plant 1 name , disease unknown


I have a dozen plants in the garden which I don’t know the name of. Attached is one plant that got infected very badly. I am going to send them one by one online. Hope you can help. I am new to this.

Thank you.




Hello, thank you for contacting the Toronto Master Gardeners. One of our goals is to encourage and assist new gardeners, and so I am pleased you reached out to us.   Looking at your message and the photos you included leads  me to believe you have inherited a problem garden.  I admire your willingness to try to improve the situation, it can be a daunting task but one, armed with a little information and a lot of patience can be turned into a labour of love.

I will try to answer all of your questions, in sequence, starting of with some general gardening practices and then touching on your individual entries.

Some of the photos you sent don’t in fact show signs of disease, instead they show signs of undernourishment and lack of care, so let’s look at the steps needed to bring this garden back up to good condition

Firstly, Clean up.  Your first photo, the one shown above shows what I think is a Purple sand cherry Prunus × cisterna that has been attacked by a skeletonizing insect, possibly sawfly or Japanese beetles.  There also seems to be what appears to be scale on one of the branches.  You need to prune out and get rid of all infected parts of this plant and any others showing positive signs of disease or pest infestation.  Remove the affected leaves and also very importantly rake up and dispose of all of any leaves or branches that have fallen to the ground.  Do not put in the compost, instead send it all to garbage.  Try to leave as many unaffected branches including leaves as possible as the leaves will help the plant to heal.

Here is a link to a reply to question posted by another gardener who is having problems with their purple sand cherry.

Another important component of the “Clean up” step is to remove weeds.  Weeds are a real problem in a garden, not only do they crowd out and sometimes strangle your prized plants, but they compete for nutrients and water, robbing those from your other plants.

This photo shows a common weed; Lady’s Thumb Polygonum persicaria .  This is an annual weed which is spread by seed.  The good news is that your photo would indicate that these plants have yet to set seed.  You can get a head start by pulling it right away before it does so.  I find weed pulling best done after a heavy rain, so again – perfect timing!  Be aware that weed control is not a one-time affair, it will take constant vigilance. As time goes by and your soil and maintenance habits improve you will find fewer weeds to pull. I am including a link on this and some other weed controls.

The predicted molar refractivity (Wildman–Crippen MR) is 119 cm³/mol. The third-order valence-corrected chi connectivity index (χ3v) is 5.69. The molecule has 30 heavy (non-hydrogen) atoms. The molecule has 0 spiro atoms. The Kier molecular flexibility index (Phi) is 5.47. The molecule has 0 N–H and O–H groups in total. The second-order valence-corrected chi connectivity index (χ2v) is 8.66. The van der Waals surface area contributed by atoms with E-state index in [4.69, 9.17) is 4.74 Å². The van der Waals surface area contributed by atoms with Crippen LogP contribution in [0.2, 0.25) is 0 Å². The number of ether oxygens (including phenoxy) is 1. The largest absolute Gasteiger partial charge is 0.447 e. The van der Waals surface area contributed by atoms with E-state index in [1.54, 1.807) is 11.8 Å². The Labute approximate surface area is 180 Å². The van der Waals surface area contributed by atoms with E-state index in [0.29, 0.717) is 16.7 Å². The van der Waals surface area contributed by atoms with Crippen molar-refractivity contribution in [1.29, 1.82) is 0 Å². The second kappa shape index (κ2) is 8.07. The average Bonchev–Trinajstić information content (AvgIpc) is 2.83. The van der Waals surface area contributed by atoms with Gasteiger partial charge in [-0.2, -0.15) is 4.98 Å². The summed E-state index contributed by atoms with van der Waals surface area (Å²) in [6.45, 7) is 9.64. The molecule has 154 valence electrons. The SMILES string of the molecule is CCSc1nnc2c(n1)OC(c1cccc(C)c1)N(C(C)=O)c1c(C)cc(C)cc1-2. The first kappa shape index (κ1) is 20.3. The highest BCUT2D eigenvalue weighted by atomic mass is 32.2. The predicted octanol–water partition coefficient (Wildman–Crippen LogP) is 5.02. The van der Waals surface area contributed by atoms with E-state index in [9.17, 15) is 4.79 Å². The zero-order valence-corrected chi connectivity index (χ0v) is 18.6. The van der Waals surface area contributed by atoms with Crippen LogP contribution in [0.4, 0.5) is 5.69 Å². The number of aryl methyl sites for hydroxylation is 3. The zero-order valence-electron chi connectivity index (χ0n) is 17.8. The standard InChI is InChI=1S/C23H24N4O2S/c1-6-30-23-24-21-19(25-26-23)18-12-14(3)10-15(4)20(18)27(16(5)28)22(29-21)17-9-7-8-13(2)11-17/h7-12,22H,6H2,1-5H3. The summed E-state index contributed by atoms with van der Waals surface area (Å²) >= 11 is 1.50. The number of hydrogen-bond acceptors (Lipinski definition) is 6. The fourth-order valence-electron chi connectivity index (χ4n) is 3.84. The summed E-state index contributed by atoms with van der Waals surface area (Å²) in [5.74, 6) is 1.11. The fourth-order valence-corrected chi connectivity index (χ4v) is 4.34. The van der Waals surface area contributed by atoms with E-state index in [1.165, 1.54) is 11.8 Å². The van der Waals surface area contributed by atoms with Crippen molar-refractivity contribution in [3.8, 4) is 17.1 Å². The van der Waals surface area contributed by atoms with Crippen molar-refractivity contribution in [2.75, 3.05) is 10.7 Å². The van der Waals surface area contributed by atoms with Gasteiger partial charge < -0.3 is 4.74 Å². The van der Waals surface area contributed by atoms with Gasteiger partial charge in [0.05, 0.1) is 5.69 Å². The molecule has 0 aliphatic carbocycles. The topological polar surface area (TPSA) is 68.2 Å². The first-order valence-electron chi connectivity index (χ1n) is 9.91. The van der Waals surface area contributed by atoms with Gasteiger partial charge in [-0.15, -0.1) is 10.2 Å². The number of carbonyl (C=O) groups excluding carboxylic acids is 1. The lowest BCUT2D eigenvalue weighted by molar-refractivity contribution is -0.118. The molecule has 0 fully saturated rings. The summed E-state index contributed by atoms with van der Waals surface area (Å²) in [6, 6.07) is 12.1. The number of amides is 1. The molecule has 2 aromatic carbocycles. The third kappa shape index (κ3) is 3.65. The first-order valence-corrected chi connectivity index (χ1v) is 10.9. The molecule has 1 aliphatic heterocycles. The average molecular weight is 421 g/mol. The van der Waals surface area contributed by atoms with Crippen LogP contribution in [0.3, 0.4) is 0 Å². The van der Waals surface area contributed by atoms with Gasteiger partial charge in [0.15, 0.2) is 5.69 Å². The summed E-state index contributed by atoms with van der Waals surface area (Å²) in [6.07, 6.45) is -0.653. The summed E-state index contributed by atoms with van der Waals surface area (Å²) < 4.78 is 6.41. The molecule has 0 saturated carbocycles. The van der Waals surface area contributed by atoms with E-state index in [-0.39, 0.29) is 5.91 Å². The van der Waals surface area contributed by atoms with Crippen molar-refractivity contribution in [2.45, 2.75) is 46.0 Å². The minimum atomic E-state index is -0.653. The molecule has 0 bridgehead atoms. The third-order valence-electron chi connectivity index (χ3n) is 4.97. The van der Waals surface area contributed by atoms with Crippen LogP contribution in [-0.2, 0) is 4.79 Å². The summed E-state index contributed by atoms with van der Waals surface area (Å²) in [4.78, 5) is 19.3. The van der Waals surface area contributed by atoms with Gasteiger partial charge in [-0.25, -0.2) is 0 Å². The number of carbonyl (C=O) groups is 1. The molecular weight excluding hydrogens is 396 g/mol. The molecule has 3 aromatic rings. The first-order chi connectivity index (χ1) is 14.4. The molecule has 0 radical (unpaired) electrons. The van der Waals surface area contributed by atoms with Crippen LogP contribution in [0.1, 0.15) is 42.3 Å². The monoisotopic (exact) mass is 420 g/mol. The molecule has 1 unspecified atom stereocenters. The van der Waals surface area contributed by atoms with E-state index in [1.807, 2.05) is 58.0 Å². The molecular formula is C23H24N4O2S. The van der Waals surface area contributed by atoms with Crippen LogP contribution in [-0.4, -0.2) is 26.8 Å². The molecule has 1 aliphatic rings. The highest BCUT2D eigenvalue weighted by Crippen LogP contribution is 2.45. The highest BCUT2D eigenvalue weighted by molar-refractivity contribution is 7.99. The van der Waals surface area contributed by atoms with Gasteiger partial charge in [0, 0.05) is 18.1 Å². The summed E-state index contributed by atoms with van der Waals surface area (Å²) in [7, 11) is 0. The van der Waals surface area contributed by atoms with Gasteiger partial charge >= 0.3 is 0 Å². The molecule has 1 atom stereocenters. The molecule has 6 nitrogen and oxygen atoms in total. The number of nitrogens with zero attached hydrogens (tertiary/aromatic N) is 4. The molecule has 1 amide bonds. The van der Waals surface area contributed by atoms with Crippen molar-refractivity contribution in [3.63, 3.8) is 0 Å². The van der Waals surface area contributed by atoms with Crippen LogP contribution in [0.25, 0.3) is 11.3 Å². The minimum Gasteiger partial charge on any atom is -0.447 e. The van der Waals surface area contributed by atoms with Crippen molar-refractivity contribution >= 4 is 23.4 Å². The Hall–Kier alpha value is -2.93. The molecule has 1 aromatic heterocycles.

The next step to your garden renovation is to amend the soil.  Soil is the foundation of your garden, it provides the food your plant needs to stay healthy and the importance of good quality soil cannot be overstated.

This photo shows what looks to be chlorosis on milkweed.   Signs of chlorosis are when the leaves turn a yellowish colour leaving the veins green.  There are several causes, but one of the most common is lack of nutrition in the soil.   Over time your soil becomes depleted, annual additions of compost will help maintain your soil’s health.  It sounds as if your soil has not been amended for quite some time, so I would suggest your adding 3 to 4 inches of organic matter (compost, manure) into the top and working into your soil bed.  Here are some links that will be helpful for amending your soil.

This article from the University of Minnesota Extension

provides excellent information and a step-by-step guide to amending clay and sandy soils.

Our archives contain an article that may be of interest…owing-vegetables/


Other included photos seem to indicate a lack of water.  This part of Ontario has experienced more than its fair share of dry sunny days. This  combined with high winds will quickly deplete  your plants and their roots of moisture.  When we see leaf tips browning, this is a cry for water from your plants.  The last few days of heavy rain have been very good, but because the soil was so dry to begin with, much of that water ran off and did not soak into the soil.  Proper watering is especially important.  When you water , water less often but for longer periods. If you water thoroughly the water will soak into the ground causing the roots of your plants to grow deep into the soil. If you just sprinkle the top, your roots will stay at the surface and will be more subject to drying out.


Plants 1, 2 and 7 are difficult to identify, I think one of them is a raspberry which  seems to be doing OK, but the other leaves are so dry and damaged that its difficult to tell what plant it is.

These photos below are of a Hydrangea and a variegated Weigela..  The browning and curling of the leaves do indicate lack of water.  Both of these are tough, generally easy-care shrubs.  They will bounce back with some tender loving care.  I would take off any very badly browned and shriveled leaves, water them well and top dress with some compost and you will find them improved in no time.

Hydrangea – Blooming, Growing, Pruning


I hope this has been helpful to you, I am giving you one more link.  Here is our Master Gardener Guide for your garden’s spring “cleanup”.  Even though we are well past spring, this link will guide you through the steps for successfully maintaining your garden.  Best of luck!